Inspired by Jan Comstock’s painting, “The Dreamer.”
Popcorn kernels are strewn about the carpet, as well as Isabella’s clothes – indigo jeans, a gray sweater with a turquoise peace symbol. She sits on the air mattress in her pure white pajamas, her legs straight in her ladybug sleeping bag as she leans against the small bookcase stuffed with thick novels – The Kite Runner, Middlesex, White Teeth, One Day – nothing for a restless six-year-old. I skim my DVD collection for something to distract her while I call Tessa – Dirty Dancing, Sixteen Candles, The Boondock Saints. Nothing appropriate. I settle on Amélie.
“This is a fun movie,” I reassure my niece, patting her golden hair. “It’s set in Paris. Ooh la la!” She smiles a confused, mildly entertained smile and turns her gaze to my 10-inch television. “Where’s Paris?”
“In France,” I say, shutting myself in the bathroom, switching on the buzzing florescent light. The ring on the other line quickens and thickens the dread pulsing in my veins since my sister and Isabella stood at my doorway just hours ago.
Wearing an unzipped coat and untied boots, Tessa’s eyes darted frantically from me to Isabella to their maroon mini-van where Luke sat with a cellphone to his ear. “I tried to call, but we just need you to hang out with Bell,” said Tessa, “just tonight, maybe tomorrow night.”
“What’s going on?” I wrapped my arms across my chest, blew out the icy air.
Tessa merely nodded her head toward Bella, who was smiling up at me. “Guess what Auntie Laura?”
“I can count to 200 now and say the alphabet backwards.”
Tessa handed me Isabella’s pink ballerina bag. She pulled her wool cap lower over her black curls like she wanted to hide, to disappear. “I love you,” she kissed my cheek. “I love you,” she kissed her daughter’s. “Your dad loves you too.”
Isabella sat on the linoleum floor while I tugged off her boots and mittens. “What’s going on, Bell?”
“Uh-oh. Well, sometimes dads cry.”
“Hello? Laura?” I can hear my sister’s voice, weak and shaky.
“What’s going on?”
“Burt’s dead,” she spit out. My reflection in the bathroom mirror – my freckles, the creases furrowed on my forehead – blur as tears cloud over my eyes, “What? What happened? How?”
“A heart attack. Myocardial infarction, they said,” she says bitterly.
“Oh my, god. Oh my, god,” I sit on the toilet lid. “How’s Luke?”
“He’s…I don’t know…he’s in the room with Burt and the doctor,” she cries. “I don’t know. Now he’s lost both his parents. I don’t know what to do. I don’t know.”
“I’m so sorry,” I whimper. Burt. Luke’s dad. Isabella’s other grandpa.
He just attended Isabella’s ballet recital last week, smelling of cigars and beef jerky. The heel of his cowboy boots squeaked against the waxed floor of the gymnasium as he set his heavy frame on the metal folding chair.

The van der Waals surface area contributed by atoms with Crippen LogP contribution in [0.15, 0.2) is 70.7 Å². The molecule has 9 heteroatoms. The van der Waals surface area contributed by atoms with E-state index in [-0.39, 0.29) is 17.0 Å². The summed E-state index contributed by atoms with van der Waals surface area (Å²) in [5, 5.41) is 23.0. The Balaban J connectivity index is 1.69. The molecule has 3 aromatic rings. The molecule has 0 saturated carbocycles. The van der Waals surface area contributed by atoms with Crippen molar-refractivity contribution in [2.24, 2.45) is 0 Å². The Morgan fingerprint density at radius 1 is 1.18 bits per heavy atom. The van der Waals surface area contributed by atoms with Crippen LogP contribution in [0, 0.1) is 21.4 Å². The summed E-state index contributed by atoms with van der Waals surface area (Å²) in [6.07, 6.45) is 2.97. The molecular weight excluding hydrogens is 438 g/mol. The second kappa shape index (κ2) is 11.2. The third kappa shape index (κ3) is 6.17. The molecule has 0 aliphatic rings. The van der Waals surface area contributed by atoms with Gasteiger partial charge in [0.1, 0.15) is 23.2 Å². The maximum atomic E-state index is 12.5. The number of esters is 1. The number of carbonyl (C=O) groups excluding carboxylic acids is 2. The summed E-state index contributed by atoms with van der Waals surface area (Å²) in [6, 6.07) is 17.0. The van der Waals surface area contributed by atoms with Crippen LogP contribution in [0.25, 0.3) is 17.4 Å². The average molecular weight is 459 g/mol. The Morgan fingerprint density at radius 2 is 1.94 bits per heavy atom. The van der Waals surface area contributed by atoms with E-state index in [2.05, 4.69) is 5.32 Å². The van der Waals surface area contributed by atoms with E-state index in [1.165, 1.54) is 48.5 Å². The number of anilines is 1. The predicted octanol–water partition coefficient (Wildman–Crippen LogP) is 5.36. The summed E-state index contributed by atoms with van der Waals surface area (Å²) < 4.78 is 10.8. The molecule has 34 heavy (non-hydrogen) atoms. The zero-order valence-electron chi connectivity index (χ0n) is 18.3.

While we waited for the miniature dancers to shuffle and plié on stage, he asked me the same question he always asks, “You still work at that hippie food store?”
“Yes, Burt,” I smiled.
“Still not eating cows? I’m gonna get you to eat some cow one of these days, even if I gotta trick you,” he laughed loud.
“Still not eating cows,” I say, laughing, twirling a length of my golden hair around my finger.
“Let it go, dad,” said Luke, unbuttoning his tweed coat. “It’s not going to happen.” He digs in Tessa’s purse, pulls out a tube of pomegranate-flavored ChapStick and applies it to his thin lips.
“You hippie dippies, artsy fartsies. You’re not gonna turn my Bella ballerina into a hippie, are you?” Burt winked at Tessa, pulling on the jade stone of her necklace. I skimmed the pink program for Isabella’s name, mildly annoyed. Luke laughed.
I pull on the roll of toilet paper and wipe a wad under my eyes. Why was I annoyed? He was a nice guy. Isabella loved him, wrapping her skinny arms around his tight leather belt after the recital. “Did you see me, grandpa?”
“Bella ballerina,” he gripped the bun on the top of her head. “You’re a natural.”
Tap. Tap. Tap. “Auntie Laura, I don’t know what they are saying,” comes Isabella’s high voice. “And I saw boobies.”
“Oh, jeez. I forgot about that,” I shout, louder than necessary. “I’m coming, sweetie,” I say softer.
“Is that Bell? How’s Bell?” Tessa asks.
“You want to talk to her? You want to tell her?”
“No. Oh, no. I don’t want to tell her. I don’t know what to do. Laura, can you tell her?”
“I don’t think I should tell her.”
“I don’t want her to hear me like this.”
“Auntie Laura! I saw more boobies!”
I switch off the television and decide I will tell her in the morning.
“It’s time for bed, Bell,” I say, forcing a smile.